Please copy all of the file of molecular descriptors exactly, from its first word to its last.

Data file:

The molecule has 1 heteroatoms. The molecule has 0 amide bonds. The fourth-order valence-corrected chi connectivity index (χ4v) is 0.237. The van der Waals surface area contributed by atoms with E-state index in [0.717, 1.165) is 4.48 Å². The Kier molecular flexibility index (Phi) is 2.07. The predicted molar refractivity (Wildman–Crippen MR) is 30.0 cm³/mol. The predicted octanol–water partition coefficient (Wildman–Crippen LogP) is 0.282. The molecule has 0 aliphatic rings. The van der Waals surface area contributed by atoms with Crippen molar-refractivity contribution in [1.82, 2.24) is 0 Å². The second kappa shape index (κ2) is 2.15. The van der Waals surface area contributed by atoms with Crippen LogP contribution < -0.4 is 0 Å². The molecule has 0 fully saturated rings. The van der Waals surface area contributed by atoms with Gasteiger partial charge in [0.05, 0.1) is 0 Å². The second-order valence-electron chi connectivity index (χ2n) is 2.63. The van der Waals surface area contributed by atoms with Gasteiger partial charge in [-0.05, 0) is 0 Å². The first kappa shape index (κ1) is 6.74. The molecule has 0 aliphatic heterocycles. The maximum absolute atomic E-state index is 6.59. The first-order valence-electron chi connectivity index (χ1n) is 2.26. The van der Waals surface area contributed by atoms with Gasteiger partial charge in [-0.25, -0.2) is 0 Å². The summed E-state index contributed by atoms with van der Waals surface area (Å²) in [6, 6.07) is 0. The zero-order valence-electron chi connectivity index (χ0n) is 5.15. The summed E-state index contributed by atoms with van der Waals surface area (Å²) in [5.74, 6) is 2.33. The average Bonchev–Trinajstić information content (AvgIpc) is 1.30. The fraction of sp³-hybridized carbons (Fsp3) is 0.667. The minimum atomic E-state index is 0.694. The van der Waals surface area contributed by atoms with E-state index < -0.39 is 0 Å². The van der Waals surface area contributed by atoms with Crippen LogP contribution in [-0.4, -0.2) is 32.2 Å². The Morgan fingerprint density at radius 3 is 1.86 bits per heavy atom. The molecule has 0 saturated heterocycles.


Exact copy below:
The molecule has 1 heteroatoms. The molecule has 0 amide bonds. The fourth-order valence-corrected chi connectivity index (χ4v) is 0.237. The van der Waals surface area contributed by atoms with E-state index in [0.717, 1.165) is 4.48 Å². The Kier molecular flexibility index (Phi) is 2.07. The predicted molar refractivity (Wildman–Crippen MR) is 30.0 cm³/mol. The predicted octanol–water partition coefficient (Wildman–Crippen LogP) is 0.282. The molecule has 0 aliphatic rings. The van der Waals surface area contributed by atoms with Crippen molar-refractivity contribution in [1.82, 2.24) is 0 Å². The second kappa shape index (κ2) is 2.15. The van der Waals surface area contributed by atoms with Crippen LogP contribution < -0.4 is 0 Å². The molecule has 0 fully saturated rings. The van der Waals surface area contributed by atoms with Gasteiger partial charge in [0.05, 0.1) is 0 Å². The second-order valence-electron chi connectivity index (χ2n) is 2.63. The van der Waals surface area contributed by atoms with Gasteiger partial charge in [-0.05, 0) is 0 Å². The first kappa shape index (κ1) is 6.74. The molecule has 0 aliphatic heterocycles. The maximum absolute atomic E-state index is 6.59. The first-order valence-electron chi connectivity index (χ1n) is 2.26. The van der Waals surface area contributed by atoms with Gasteiger partial charge in [-0.25, -0.2) is 0 Å². The summed E-state index contributed by atoms with van der Waals surface area (Å²) in [6, 6.07) is 0. The zero-order valence-electron chi connectivity index (χ0n) is 5.15. The summed E-state index contributed by atoms with van der Waals surface area (Å²) in [5.74, 6) is 2.33. The average Bonchev–Trinajstić information content (AvgIpc) is 1.30. The fraction of sp³-hybridized carbons (Fsp3) is 0.667. The minimum atomic E-state index is 0.694. The van der Waals surface area contributed by atoms with E-state index < -0.39 is 0 Å². The van der Waals surface area contributed by atoms with Crippen LogP contribution in [-0.4, -0.2) is 32.2 Å². The Morgan fingerprint density at radius 3 is 1.86 bits per heavy atom. The molecule has 0 saturated heterocycles.